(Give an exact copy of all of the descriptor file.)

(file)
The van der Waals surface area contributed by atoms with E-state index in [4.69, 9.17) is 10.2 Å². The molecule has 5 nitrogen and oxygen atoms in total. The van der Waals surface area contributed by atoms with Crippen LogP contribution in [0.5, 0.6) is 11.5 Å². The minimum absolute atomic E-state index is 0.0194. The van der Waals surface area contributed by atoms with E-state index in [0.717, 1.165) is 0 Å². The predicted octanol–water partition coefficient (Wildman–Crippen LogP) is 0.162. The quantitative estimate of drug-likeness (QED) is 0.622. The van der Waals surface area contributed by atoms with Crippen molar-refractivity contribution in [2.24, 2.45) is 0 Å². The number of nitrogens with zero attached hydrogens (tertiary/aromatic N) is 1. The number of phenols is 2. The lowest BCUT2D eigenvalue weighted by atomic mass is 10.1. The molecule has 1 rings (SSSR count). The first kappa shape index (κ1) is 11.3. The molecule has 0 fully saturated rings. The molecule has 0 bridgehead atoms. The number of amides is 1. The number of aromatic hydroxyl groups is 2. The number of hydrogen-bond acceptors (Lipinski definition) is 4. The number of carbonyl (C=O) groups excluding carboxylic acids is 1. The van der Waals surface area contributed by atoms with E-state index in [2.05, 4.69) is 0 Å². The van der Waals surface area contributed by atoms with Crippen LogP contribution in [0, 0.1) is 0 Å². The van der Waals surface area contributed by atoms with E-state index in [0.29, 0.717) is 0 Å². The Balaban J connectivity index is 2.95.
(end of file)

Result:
The van der Waals surface area contributed by atoms with E-state index in [4.69, 9.17) is 10.2 Å². The molecule has 5 nitrogen and oxygen atoms in total. The van der Waals surface area contributed by atoms with Crippen LogP contribution in [0.5, 0.6) is 11.5 Å². The minimum absolute atomic E-state index is 0.0194. The van der Waals surface area contributed by atoms with E-state index in [0.717, 1.165) is 0 Å². The predicted octanol–water partition coefficient (Wildman–Crippen LogP) is 0.162. The quantitative estimate of drug-likeness (QED) is 0.622. The van der Waals surface area contributed by atoms with Crippen molar-refractivity contribution in [2.24, 2.45) is 0 Å². The number of nitrogens with zero attached hydrogens (tertiary/aromatic N) is 1. The number of phenols is 2. The lowest BCUT2D eigenvalue weighted by atomic mass is 10.1. The molecule has 1 rings (SSSR count). The first kappa shape index (κ1) is 11.3. The molecule has 0 fully saturated rings. The molecule has 0 bridgehead atoms. The number of amides is 1. The number of aromatic hydroxyl groups is 2. The number of hydrogen-bond acceptors (Lipinski definition) is 4. The number of carbonyl (C=O) groups excluding carboxylic acids is 1. The van der Waals surface area contributed by atoms with E-state index in [2.05, 4.69) is 0 Å². The van der Waals surface area contributed by atoms with Crippen LogP contribution in [0, 0.1) is 0 Å². The van der Waals surface area contributed by atoms with E-state index in [0.29, 0.717) is 0 Å². The Balaban J connectivity index is 2.95.